Why Exercise Doesn’t Always Need to Be Fun
So, I’m Catholic, right, which means I go to what some (a few, perhaps) might call a “boring” Catholic mass. “Oh, it’s all the same,” people tell me. “How do you just sit there like that–and then all that kneeling and standing; oh, you unfortunate thing!”
But I don’t go to mass because I want to be entertained; I go to mass because I don’t want to be entertained; because I want to meditate and pray and because I want to strengthen my resolve. I go because I want to improve. And so far as we know anything about what gets a person improve, entertainment is not it. Practice, it seems, is what get a person to improve. And while entertainment can be a welcome part of practice should it happen to arrive, whether it had been invited or not–as a pleasant homily is a welcome part of mass, and preferred, obviously, to a sermon that drags on and on, should that happen to arrive–entertainment is not the reason I, or anybody, should become part of a church. You go to church to practice a life of reflection, meditation, communion, and prayer; to prepare to live spiritually within the game of life. It shouldn’t matter how entertaining the practice is. It should only matter how much the practice causes you to improve.
Well, the same should be said to apply to exercise and sports and just about everything. Because practicing for a sport is not all that exciting either, least not when compared to the fun of the game, the thrill of hunt, the heat of the moment. Practice is tedious, monotonous, and dull–that is, for those who aren’t ready to practice, and for those who have very little patience. But for those who are ready to practice, practice is tedious, monotonous, and rewarding on the deepest level.
Exercise is the practice of becoming fit, of getting better at completing a task in a general physical sense, like running scales on a guitar, or hand-copying sentences is the practice of completing a task in a specific physical–or sometimes specific mental–sense. The game of fitness is whatever you use your fitness for– obstacle races or horseback riding or whatever. The game is exciting because it’s variable and surprising. But practice isn’t so variable or surprising so it isn’t as exciting, because practice is constrained to a set of rules. But that doesn’t mean practice can’t be variable or that it has to be dull. Exercise is only dull when you don’t understand what exercise is for, just like mass is only dull when you don’t understand what mass is for.
You use consistency and monotony to acquire skill, with a few hints of variability to increase resistance when you need. Too much variability and you may be having fun, but that fun will cost you progress. Imagine if somebody practiced baseball a different way every time. Imagine if they never submitted to set of rules or principles or techniques; imagine if they sometimes held the bat backwards or threw the baseball with their foot. They may have fun making things up as they go, they may even have some well-deserved laughs. But they’ll never become an exceptional ball player. I take that back. They’ll be exceptional, alright.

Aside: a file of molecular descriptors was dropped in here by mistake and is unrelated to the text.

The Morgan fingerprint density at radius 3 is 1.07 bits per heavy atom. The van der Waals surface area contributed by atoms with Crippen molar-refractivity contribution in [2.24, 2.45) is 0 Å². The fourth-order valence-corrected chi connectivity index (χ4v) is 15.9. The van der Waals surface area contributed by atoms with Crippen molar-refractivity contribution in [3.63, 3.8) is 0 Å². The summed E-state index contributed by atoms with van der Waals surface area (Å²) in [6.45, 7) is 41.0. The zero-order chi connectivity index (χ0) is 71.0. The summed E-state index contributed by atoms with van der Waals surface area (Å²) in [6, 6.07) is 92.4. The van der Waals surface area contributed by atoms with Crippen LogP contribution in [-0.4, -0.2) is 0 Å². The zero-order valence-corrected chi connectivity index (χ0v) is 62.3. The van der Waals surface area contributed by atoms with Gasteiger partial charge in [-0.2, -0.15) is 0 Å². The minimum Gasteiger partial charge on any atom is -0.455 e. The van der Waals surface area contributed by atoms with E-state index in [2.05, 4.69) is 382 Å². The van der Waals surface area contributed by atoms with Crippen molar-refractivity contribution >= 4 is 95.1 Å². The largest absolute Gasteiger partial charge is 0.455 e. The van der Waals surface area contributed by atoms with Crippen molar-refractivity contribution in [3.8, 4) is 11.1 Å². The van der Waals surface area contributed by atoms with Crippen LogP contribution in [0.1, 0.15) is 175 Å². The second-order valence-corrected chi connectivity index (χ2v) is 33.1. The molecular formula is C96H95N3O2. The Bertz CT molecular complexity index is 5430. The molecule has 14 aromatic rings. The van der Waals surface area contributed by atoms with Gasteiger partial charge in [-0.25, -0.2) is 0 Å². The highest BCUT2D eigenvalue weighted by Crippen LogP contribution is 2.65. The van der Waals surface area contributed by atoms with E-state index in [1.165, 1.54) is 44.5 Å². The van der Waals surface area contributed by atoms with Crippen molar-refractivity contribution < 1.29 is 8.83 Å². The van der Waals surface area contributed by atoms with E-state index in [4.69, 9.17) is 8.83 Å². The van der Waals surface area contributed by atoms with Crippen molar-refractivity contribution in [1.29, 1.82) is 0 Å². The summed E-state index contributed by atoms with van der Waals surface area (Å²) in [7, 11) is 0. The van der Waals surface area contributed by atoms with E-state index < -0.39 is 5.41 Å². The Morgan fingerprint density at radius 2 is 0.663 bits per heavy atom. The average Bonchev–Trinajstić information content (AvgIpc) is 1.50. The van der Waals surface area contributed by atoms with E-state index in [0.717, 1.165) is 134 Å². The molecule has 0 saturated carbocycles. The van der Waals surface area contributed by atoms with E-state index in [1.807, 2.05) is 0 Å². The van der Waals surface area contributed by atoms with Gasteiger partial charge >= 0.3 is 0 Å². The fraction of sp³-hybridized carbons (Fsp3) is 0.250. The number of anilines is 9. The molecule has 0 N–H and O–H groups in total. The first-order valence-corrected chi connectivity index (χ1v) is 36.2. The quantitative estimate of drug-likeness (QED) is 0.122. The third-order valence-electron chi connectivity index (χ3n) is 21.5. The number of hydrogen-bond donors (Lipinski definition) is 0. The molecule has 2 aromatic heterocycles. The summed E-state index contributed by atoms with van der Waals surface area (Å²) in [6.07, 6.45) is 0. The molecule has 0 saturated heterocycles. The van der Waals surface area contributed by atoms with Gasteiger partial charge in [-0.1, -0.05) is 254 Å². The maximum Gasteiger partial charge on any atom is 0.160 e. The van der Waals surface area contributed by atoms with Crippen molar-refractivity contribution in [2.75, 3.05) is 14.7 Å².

Take this analogy into exercise, and then we’ll bring it back into church. Because like our imagined goofy-headed ball players, you may have just as much fun making every workout up as you go. But if you’re serious about pursuing freedom for excellence, if you’re serious about making progress and becoming exceptional in a way people admire rather than laugh at—that is, a Generalist—then you are going to need a good deal of consistency and monotony of practice. You’re going to have to let go of that need for everything to be exciting and new. You’re going to have to grind. You’re going to have to be patient.
So practice is about preparing for the game, whatever (or whenever) that game may be. Practicing in mass is preparation for living spiritually outside of mass, where life is variable and full of surprises and pain. Practicing fitness is preparing for physical challenges outside of the gym. Practicing sports is preparing to compete. So practice doesn’t, and shouldn’t, need to be exciting, if by exciting you mean a form of surprising entertainment. If that’s your idea of exciting, then you have a good idea of everything practice is not. But practice should be rewarding, because in practice you see progress, even before you get to the game. You sweat at the gym, and endorphin are raised. You feel lighter after going to church. You get the occasional good crack at bat.
Patience is giving yourself over to process. It’s not waiting for things to happen; it’s working hard while things develop.
You practice patience by committing to process and setting the right expectations. You go in darn well knowing everything good is going to take a while and that everything good is developed in a simple and often tedious and monotonous way (Repetition and Resistance). And you keep practicing and you keep showing up as you continue to have break through after break through. Then, and only then, will you be ready for the game.
And that’s when the real fun begins.
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